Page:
public void context_PostRequestHandlerExecute(object sender, EventArgs e)
if (sender != null)
//* Get the application reference - this allows us into the HttpContext
HttpApplication senderApp = (HttpApplication)sender;
//* Only process aspx pages
if (senderApp.Context.Request.Url.AbsoluteUri.IndexOf(".aspx", StringComparison.InvariantCultureIgnoreCase) >= 0))
//* Try to get a page reference from the URL
PageReference currentPageRef = PageReference.ParseUrl(senderApp.Context.Request.Url.AbsoluteUri);
//* If there's no PageReference then this is not a request for an EPiServer page, so ignore it
if (currentPageRef != PageReference.EmptyReference)
//* Fetch the page data
PageData thisPage = DataFactory.Instance.GetPage(currentPageRef);
if (thisPage != null)
//* We have page data - format some Dublin Core tags based on the page data
string tags = FormatTags(thisPage);
//* Apply the DCStream filter to the response and it will insert the Dublin Core meta tags
senderApp.Context.Response.Filter = new DCStream(senderApp.Context.Response.Filter, tags);
Creating a stream wrapper class to filter the content
Note that at the end of the PostRequestHandlerExecute event we set the Filter property of the current Response object to a new instance of a class called DCStream. This is where we wrap the http response stream into a custom object that allows us to modify the entire response before it goes to the client.
The DCStream class is a wrapper around the Stream object that manages an internal representation of the response stream, inserting the Dublin Core tags via an over-write of the Write() method as shown below:
public override void Write(byte buffer, int offset, int count)
string strBuffer = System.Text.UTF8Encoding.UTF8.GetString(buffer, offset, count);
//* Look for the closing HEAD tag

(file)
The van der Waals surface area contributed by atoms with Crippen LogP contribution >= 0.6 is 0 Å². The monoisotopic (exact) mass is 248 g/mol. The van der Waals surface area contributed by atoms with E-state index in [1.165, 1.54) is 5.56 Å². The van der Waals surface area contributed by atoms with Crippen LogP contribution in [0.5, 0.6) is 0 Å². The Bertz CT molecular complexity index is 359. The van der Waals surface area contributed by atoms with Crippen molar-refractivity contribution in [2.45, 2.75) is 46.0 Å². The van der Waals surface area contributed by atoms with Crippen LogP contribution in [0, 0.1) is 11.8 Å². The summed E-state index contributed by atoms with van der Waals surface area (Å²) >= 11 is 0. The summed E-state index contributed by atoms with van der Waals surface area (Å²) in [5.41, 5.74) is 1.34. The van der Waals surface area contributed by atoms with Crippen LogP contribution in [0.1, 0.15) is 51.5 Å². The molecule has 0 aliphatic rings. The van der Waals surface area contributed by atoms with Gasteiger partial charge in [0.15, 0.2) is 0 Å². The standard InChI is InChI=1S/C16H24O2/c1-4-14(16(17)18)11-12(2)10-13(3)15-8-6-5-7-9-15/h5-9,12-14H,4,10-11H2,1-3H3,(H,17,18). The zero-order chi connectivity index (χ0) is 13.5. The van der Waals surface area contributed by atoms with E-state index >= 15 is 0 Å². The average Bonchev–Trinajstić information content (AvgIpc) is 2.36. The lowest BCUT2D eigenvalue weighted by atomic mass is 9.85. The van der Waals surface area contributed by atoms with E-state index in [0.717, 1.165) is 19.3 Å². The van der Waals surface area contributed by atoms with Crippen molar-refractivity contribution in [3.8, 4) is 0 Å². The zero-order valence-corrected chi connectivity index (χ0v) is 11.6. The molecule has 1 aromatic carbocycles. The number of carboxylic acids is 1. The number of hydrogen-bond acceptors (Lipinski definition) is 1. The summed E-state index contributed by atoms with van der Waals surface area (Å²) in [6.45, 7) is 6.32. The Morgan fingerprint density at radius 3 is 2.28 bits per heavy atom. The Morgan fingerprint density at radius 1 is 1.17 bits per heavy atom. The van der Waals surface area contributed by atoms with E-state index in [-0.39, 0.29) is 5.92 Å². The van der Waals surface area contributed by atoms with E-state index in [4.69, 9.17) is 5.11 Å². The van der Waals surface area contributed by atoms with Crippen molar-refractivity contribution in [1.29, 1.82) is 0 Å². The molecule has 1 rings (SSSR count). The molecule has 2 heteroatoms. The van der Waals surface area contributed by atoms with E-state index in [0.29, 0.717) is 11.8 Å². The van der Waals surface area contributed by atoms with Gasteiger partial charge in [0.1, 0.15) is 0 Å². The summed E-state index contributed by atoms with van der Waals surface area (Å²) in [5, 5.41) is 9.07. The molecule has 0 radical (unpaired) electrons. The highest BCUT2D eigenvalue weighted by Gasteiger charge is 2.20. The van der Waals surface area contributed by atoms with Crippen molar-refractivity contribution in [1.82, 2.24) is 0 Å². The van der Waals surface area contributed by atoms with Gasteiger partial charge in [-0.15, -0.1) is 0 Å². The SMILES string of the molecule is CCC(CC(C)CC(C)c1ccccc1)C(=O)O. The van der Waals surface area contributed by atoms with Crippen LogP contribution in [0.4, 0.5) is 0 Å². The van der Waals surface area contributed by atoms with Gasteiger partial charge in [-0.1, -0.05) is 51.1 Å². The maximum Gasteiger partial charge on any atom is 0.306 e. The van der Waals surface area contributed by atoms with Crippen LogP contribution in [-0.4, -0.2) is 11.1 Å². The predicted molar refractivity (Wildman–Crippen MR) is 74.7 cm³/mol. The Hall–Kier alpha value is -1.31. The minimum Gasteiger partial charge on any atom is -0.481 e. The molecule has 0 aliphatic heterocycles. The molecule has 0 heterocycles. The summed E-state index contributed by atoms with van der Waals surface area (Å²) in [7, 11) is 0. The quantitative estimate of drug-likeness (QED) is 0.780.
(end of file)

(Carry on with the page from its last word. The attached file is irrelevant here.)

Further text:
int insertionPoint = strBuffer.IndexOf("</head>", StringComparison.InvariantCultureIgnoreCase);
if (insertionPoint >= 0)
//* Add the Dublin Core tags in to the content
strBuffer = strBuffer.Insert(insertionPoint, _DCTags);
//* Look for the closing HTML tag
if (strBuffer.IndexOf("</html>", StringComparison.InvariantCultureIgnoreCase) < 0)
//* Transform the response and write it back out
string finalHtml = _ResponseHtml.ToString();
byte data = System.Text.UTF8Encoding.UTF8.GetBytes(finalHtml);
_ResponseStream.Write(data, 0, data.Length);
Adding your http module to web.config
To get your website to pick up the http module you need to add a reference to it to your web project and then add a declaration into the system.webServer/modules section of your web.config file. This declaration will look like this:
<add name=”DCHttpModule” type=”EPiPlugins.DublinCore.DCHttpModule, EPiPlugins.DublinCore” />
Not every field in the Dublin Core set has a direct equivalent in the EPiServer PageData object, so you will need to map some of the fileds onto EPiServer page properties. You may want to map the Dublin Core “description” element onto a specific EPiServer property that will be present on all EPiServer pages, or assert a particular copyright message for the “rights” element for every page.
There are a number of ways to implement this kind of configuration – I have used a custom configuration section in my code example that lets you define your own section in the web.config file.
You can download a full working sample of the code from here (ZIP archive, 7KB).
Bear in mind that this code is a proof of concept rather than a match-fit piece of production code.
Note that the references for the sample project are set to EPiServer 6 DLLs (v 6.0.530), but it works on EPiServer 5 too.
Why not just use a plain old webcontrol in the master page? Too simple?
/ Patrik Akselsson
/ Björn Olsson
The rationale for the approach is to create an implementation that can be easily shipped as a separate DLL and dropped into a site without having to make any changes to templates. This kind of modular re-usability becomes pretty important if you're having to develop multiple EPi sites.
Also, although ASPX pages can indeed be used to serve up pretty much anything, the code does carefully check that an EPi page is being requested before doing any work.